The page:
con respecto a la diversidad y la inclusión y la equidad, que temas clave deben ser dirigidos en los próximos cinco años?’. La segunda pregunta fue ‘¿Cuáles son los requisitos claves para el próximo administrador en guiar programas de equidad e inclusión?’. Con esa información, yo he redactado la declaración del caso. La declaración del caso siendo lo que es la situación relacionada con inclusión y equidad en este campus, así como lo que se requiere del puesto. Voy a enviar este proyecto a todas las personas con las que hable este verano y obtendré retroalimentación para ver si están de acuerdo que esta declaración del caso refleja los valores que debe tener el nuevo administrador. Después de esto vamos a sintonizarla y enviarla a una búsqueda nacional en busca de un nuevo administrador que trabaje con problemas del momento en cuestión de inclusión y equidad. Además de entrevistas personales para evaluar el clima del campus, la Universidad lanzó una encuesta de clima del Campus en colaboración con Rankin y los Asociados de Consulta. según la Dra. Gordon-Mora, Los datos de la encuesta se utilizarán para delinear medidas concretas que debe ella tomar al comenzar el trabajo. Después de las entrevistas, se abrió la búsqueda en todo el país. Desde allí, un Comité reviso las aplicaciones y condujo entrevistas con los aspirantes que consideraron apropiados para el trabajo. El número de solicitantes entonces fue limitado a cuatro, que luego todos llevaron a cabo un foro abierto. El renuncio de Richard fue pedido durante el año escolar del 2017-2018, mientras que la Universidad estaba luchando con las secuelas de la participación del estudiante de la Universidad Peter Cvjetanovic en las manifestaciones de la supremacía blanca de Charlot-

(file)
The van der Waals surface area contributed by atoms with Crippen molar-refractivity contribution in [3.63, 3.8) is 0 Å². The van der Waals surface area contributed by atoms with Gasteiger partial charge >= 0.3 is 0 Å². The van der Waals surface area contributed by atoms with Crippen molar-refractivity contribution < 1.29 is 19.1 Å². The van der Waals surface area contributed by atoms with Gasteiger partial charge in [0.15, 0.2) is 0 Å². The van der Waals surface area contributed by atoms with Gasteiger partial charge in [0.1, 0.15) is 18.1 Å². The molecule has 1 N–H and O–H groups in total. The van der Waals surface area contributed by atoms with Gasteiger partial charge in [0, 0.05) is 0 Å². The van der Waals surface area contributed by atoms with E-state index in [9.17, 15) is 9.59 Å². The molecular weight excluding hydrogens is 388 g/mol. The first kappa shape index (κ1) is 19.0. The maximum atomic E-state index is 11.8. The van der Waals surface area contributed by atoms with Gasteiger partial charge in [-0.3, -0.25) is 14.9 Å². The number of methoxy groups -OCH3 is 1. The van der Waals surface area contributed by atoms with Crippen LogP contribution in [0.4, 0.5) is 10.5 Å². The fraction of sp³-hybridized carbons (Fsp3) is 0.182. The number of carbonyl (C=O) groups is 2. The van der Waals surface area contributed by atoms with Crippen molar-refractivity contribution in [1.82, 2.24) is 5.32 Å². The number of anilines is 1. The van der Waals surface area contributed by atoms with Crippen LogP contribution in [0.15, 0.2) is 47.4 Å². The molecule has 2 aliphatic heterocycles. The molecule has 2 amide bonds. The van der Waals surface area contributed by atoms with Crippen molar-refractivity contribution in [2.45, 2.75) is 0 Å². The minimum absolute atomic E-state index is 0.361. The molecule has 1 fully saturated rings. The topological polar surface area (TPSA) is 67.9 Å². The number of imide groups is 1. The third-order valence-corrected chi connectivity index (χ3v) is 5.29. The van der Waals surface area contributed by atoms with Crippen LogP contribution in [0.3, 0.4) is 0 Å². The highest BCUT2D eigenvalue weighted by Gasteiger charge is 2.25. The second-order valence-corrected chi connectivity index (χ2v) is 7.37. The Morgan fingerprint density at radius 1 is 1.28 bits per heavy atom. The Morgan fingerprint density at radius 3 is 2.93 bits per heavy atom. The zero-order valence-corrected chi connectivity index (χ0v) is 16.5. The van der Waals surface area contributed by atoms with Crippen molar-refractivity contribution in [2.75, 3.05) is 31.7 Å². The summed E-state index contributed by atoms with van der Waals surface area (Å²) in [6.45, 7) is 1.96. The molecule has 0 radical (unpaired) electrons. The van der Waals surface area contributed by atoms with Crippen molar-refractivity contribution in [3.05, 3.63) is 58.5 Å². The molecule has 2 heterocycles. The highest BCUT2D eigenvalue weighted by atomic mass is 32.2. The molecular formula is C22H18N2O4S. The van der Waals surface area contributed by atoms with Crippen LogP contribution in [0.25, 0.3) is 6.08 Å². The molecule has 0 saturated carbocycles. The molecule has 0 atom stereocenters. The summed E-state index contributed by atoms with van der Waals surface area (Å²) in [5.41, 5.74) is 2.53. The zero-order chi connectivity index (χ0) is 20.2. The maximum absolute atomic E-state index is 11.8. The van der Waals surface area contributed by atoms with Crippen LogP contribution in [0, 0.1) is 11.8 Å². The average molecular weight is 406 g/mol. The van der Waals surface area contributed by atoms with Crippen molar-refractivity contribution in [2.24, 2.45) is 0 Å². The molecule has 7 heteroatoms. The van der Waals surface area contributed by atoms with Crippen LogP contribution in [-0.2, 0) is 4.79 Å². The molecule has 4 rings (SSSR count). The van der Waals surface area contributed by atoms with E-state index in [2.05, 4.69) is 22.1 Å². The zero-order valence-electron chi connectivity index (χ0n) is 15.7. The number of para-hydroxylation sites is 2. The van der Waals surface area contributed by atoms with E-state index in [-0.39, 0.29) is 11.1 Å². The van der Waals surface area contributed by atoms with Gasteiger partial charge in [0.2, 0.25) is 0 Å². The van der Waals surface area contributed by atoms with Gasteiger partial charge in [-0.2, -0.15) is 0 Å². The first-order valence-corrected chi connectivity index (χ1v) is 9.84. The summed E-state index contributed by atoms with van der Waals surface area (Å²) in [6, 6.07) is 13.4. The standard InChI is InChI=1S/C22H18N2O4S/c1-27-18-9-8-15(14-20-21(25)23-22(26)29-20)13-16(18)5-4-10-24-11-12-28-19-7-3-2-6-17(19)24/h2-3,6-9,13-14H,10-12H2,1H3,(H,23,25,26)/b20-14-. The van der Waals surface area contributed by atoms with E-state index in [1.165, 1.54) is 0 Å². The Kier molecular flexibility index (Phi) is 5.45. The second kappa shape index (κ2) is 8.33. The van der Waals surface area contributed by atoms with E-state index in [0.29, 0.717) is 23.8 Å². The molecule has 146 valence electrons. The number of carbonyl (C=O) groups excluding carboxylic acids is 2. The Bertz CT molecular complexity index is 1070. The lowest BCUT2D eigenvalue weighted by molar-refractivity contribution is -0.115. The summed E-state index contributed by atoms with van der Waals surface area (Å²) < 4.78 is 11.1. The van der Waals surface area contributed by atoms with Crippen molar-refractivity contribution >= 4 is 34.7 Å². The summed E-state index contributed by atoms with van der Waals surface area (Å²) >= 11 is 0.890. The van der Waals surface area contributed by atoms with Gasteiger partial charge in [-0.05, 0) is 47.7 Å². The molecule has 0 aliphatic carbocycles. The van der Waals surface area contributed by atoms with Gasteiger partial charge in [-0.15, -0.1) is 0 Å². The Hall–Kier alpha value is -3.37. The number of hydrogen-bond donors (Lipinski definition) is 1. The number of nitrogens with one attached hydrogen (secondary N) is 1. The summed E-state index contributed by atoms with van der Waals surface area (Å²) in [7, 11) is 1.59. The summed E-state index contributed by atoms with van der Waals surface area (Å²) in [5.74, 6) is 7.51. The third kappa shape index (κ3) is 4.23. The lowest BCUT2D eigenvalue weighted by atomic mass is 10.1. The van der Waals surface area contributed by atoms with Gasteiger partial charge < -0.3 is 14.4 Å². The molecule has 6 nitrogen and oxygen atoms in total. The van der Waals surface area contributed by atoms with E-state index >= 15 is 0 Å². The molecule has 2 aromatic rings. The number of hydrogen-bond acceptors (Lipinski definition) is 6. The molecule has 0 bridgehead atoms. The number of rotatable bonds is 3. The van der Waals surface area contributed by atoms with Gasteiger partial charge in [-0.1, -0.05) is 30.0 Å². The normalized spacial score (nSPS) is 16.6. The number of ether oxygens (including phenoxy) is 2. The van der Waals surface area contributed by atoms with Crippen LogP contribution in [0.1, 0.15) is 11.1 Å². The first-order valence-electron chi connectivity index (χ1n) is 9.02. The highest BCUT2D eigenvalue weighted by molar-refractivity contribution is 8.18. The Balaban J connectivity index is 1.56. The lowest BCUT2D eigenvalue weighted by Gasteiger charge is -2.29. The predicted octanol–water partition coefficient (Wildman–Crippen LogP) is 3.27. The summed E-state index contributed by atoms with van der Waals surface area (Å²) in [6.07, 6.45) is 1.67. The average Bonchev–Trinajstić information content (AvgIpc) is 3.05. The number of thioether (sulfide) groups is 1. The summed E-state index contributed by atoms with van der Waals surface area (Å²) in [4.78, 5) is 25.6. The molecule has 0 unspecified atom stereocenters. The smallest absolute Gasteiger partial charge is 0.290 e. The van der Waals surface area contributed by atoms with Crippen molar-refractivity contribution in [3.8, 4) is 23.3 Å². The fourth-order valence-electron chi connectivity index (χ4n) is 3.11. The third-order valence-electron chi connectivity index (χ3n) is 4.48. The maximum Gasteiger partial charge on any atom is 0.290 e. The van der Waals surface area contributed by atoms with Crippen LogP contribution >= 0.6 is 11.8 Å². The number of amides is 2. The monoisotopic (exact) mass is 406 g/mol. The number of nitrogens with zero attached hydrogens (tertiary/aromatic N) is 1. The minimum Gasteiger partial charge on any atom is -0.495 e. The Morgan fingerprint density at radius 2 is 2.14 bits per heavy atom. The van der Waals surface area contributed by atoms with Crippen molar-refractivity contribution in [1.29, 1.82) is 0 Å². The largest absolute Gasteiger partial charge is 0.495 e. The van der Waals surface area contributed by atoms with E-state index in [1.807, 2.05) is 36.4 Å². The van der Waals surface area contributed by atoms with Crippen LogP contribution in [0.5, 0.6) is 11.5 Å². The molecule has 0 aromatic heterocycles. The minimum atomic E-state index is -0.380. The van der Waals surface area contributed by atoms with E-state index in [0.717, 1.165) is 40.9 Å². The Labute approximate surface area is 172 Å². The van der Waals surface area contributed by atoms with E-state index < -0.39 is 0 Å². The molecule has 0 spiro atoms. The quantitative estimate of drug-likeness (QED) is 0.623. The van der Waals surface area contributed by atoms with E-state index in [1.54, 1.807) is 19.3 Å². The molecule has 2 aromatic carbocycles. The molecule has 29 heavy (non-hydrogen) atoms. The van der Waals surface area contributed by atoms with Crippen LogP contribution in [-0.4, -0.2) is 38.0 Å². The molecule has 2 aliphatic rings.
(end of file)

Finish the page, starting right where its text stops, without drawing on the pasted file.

File Photo/Nevada Sagebrush

Estudiantes de la Universidad de Nevada, Reno haciendo presencia en una reunión de Black Lives Matter frente al Joe Crowley Student Union. Después del renuncio de Patricia Richard en mayo del 2018, la Universidad condujo una búsqueda alrededor de to el país antes de contratar a la Dra. Gordon-Mora.

tesville. Además, los servicios de policía de la Universidad vinieron bajo fuego de múltiples incidentes, incluyendo un oficial con el uniforme de Colin Kaepernick y una parada de tráfico donde un oficial dijo que “iba a dispararle si las cosas salían mal.” Kevin McReynolds, estudiante graduado que conducía el coche en la parada de tráfico, pidió públicamente que Richard ba-